For example, the consumer may indicate that they wish to provide location information to the app from location services circuitry included in their mobile device. Providing this information to the PA service 102 may enable the PA service 102 to offer promotions to the consumer that are relevant to the particular location of the consumer (e.g., by providing promotions for merchants proximate to the consumer's current location). It should be appreciated that the various mobile device operating systems may provide the ability to regulate the information provided to the app associated with the PA service 102. For example, the consumer may decide at a later point to disable the ability of the app to access the location services circuitry, thus limiting the access of the consumer's location information to the PA service 102.
Various other types of information may also be provided in conjunction with an app executing on the consumer's mobile device. For example, if the mobile device includes a social networking feature, the consumer may enable the app to provide updates to the consumer's social network to notify friends of a particularly interesting promotion, or leverage social networking data to generate or update consumer information (e.g., one or more consumer profiles). It should be appreciated that the use of mobile technology and associated app may provide for particularly unique and beneficial uses of the PA service through leveraging the functionality offered by the various mobile operating systems.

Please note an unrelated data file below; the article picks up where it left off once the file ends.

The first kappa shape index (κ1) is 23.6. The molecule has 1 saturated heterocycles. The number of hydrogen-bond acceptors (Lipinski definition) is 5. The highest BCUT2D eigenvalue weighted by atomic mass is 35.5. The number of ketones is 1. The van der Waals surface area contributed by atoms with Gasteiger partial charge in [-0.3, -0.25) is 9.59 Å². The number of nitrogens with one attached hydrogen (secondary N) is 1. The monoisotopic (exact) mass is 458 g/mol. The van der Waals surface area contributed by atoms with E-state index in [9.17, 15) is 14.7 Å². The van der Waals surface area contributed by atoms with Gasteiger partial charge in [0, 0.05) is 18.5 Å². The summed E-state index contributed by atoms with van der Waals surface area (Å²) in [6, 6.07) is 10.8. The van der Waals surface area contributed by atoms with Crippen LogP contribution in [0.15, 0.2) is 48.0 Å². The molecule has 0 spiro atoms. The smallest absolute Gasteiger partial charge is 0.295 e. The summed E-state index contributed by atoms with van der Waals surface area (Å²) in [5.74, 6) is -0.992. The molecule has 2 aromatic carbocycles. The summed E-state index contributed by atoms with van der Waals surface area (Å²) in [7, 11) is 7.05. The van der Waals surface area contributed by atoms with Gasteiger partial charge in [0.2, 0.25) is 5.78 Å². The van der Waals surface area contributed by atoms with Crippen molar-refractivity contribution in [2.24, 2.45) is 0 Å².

Additionally or alternatively, the consumer device 108 may interact through the PA service 102 via a web browser. As yet another example, the consumer device 108 may include various hardware or firmware designed to interface with the PA service 102 (e.g., where the consumer device 108 is a purpose-built device offered for the primary purpose of communicating with the PA service 102, such as a store kiosk).